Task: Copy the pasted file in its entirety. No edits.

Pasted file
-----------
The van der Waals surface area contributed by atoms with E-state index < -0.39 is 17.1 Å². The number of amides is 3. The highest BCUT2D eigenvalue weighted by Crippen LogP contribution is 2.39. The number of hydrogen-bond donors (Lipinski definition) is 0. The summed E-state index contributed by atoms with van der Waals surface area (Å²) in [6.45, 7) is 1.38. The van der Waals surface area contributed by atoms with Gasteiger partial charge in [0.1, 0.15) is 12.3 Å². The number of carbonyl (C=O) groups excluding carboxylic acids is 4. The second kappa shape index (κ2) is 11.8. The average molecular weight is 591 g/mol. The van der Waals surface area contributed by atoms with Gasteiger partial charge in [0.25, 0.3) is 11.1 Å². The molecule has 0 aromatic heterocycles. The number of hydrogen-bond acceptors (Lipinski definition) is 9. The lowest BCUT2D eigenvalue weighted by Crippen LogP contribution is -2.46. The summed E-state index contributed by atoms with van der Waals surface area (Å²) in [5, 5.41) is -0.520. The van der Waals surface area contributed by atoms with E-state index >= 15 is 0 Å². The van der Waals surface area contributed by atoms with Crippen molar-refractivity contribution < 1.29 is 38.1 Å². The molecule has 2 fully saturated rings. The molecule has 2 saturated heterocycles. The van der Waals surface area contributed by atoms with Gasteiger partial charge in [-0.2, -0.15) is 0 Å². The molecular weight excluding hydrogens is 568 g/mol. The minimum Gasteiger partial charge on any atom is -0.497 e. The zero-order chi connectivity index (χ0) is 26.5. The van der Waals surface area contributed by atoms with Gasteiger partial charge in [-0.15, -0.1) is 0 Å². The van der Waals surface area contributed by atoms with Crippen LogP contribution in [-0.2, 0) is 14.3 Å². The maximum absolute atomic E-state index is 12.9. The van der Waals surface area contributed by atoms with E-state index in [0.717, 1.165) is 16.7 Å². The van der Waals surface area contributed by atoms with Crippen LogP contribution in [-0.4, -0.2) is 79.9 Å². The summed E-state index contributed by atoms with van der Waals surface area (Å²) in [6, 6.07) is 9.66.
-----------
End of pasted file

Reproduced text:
The van der Waals surface area contributed by atoms with E-state index < -0.39 is 17.1 Å². The number of amides is 3. The highest BCUT2D eigenvalue weighted by Crippen LogP contribution is 2.39. The number of hydrogen-bond donors (Lipinski definition) is 0. The summed E-state index contributed by atoms with van der Waals surface area (Å²) in [6.45, 7) is 1.38. The van der Waals surface area contributed by atoms with Gasteiger partial charge in [0.1, 0.15) is 12.3 Å². The number of carbonyl (C=O) groups excluding carboxylic acids is 4. The second kappa shape index (κ2) is 11.8. The average molecular weight is 591 g/mol. The van der Waals surface area contributed by atoms with Gasteiger partial charge in [0.25, 0.3) is 11.1 Å². The molecule has 0 aromatic heterocycles. The number of hydrogen-bond acceptors (Lipinski definition) is 9. The lowest BCUT2D eigenvalue weighted by Crippen LogP contribution is -2.46. The summed E-state index contributed by atoms with van der Waals surface area (Å²) in [5, 5.41) is -0.520. The van der Waals surface area contributed by atoms with E-state index >= 15 is 0 Å². The van der Waals surface area contributed by atoms with Crippen molar-refractivity contribution < 1.29 is 38.1 Å². The molecule has 2 fully saturated rings. The molecule has 2 saturated heterocycles. The van der Waals surface area contributed by atoms with Gasteiger partial charge in [-0.2, -0.15) is 0 Å². The molecular weight excluding hydrogens is 568 g/mol. The minimum Gasteiger partial charge on any atom is -0.497 e. The zero-order chi connectivity index (χ0) is 26.5. The van der Waals surface area contributed by atoms with Gasteiger partial charge in [-0.15, -0.1) is 0 Å². The van der Waals surface area contributed by atoms with Crippen LogP contribution in [-0.2, 0) is 14.3 Å². The maximum absolute atomic E-state index is 12.9. The van der Waals surface area contributed by atoms with E-state index in [0.717, 1.165) is 16.7 Å². The van der Waals surface area contributed by atoms with Crippen LogP contribution in [-0.4, -0.2) is 79.9 Å². The summed E-state index contributed by atoms with van der Waals surface area (Å²) in [6, 6.07) is 9.66.